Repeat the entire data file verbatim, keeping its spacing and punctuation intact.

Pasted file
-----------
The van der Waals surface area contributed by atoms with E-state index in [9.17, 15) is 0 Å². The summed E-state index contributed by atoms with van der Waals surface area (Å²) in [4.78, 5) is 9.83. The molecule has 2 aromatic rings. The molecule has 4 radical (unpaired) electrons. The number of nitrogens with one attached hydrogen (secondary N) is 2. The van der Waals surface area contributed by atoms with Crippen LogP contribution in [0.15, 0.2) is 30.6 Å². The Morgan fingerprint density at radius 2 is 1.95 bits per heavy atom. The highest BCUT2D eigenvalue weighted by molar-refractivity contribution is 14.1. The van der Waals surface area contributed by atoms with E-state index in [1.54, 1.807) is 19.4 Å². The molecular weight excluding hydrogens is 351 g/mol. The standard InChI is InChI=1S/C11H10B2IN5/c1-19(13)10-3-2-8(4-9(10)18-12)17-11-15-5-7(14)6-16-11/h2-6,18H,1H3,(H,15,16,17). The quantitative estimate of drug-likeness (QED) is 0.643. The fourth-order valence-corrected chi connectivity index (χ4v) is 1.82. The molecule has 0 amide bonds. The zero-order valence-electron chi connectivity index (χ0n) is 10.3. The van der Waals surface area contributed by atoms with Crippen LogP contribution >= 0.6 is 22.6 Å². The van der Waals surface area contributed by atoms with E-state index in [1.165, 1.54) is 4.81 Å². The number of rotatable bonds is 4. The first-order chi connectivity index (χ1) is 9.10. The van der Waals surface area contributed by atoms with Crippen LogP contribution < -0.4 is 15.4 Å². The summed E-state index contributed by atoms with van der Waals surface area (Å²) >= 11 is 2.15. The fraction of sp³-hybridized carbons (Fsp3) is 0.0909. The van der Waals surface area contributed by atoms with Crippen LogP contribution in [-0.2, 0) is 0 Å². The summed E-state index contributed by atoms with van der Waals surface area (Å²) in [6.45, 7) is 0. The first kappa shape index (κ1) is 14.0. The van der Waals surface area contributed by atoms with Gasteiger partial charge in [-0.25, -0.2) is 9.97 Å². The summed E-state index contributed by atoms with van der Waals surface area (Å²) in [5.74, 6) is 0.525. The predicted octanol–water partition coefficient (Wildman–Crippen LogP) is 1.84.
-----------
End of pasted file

The van der Waals surface area contributed by atoms with E-state index in [9.17, 15) is 0 Å². The summed E-state index contributed by atoms with van der Waals surface area (Å²) in [4.78, 5) is 9.83. The molecule has 2 aromatic rings. The molecule has 4 radical (unpaired) electrons. The number of nitrogens with one attached hydrogen (secondary N) is 2. The van der Waals surface area contributed by atoms with Crippen LogP contribution in [0.15, 0.2) is 30.6 Å². The Morgan fingerprint density at radius 2 is 1.95 bits per heavy atom. The highest BCUT2D eigenvalue weighted by molar-refractivity contribution is 14.1. The van der Waals surface area contributed by atoms with E-state index in [1.54, 1.807) is 19.4 Å². The molecular weight excluding hydrogens is 351 g/mol. The standard InChI is InChI=1S/C11H10B2IN5/c1-19(13)10-3-2-8(4-9(10)18-12)17-11-15-5-7(14)6-16-11/h2-6,18H,1H3,(H,15,16,17). The quantitative estimate of drug-likeness (QED) is 0.643. The fourth-order valence-corrected chi connectivity index (χ4v) is 1.82. The molecule has 0 amide bonds. The zero-order valence-electron chi connectivity index (χ0n) is 10.3. The van der Waals surface area contributed by atoms with Crippen LogP contribution >= 0.6 is 22.6 Å². The van der Waals surface area contributed by atoms with E-state index in [1.165, 1.54) is 4.81 Å². The number of rotatable bonds is 4. The first-order chi connectivity index (χ1) is 9.10. The van der Waals surface area contributed by atoms with Crippen LogP contribution < -0.4 is 15.4 Å². The summed E-state index contributed by atoms with van der Waals surface area (Å²) >= 11 is 2.15. The fraction of sp³-hybridized carbons (Fsp3) is 0.0909. The van der Waals surface area contributed by atoms with Crippen LogP contribution in [-0.2, 0) is 0 Å². The summed E-state index contributed by atoms with van der Waals surface area (Å²) in [6.45, 7) is 0. The first kappa shape index (κ1) is 14.0. The van der Waals surface area contributed by atoms with Gasteiger partial charge in [-0.25, -0.2) is 9.97 Å². The summed E-state index contributed by atoms with van der Waals surface area (Å²) in [5.74, 6) is 0.525. The predicted octanol–water partition coefficient (Wildman–Crippen LogP) is 1.84.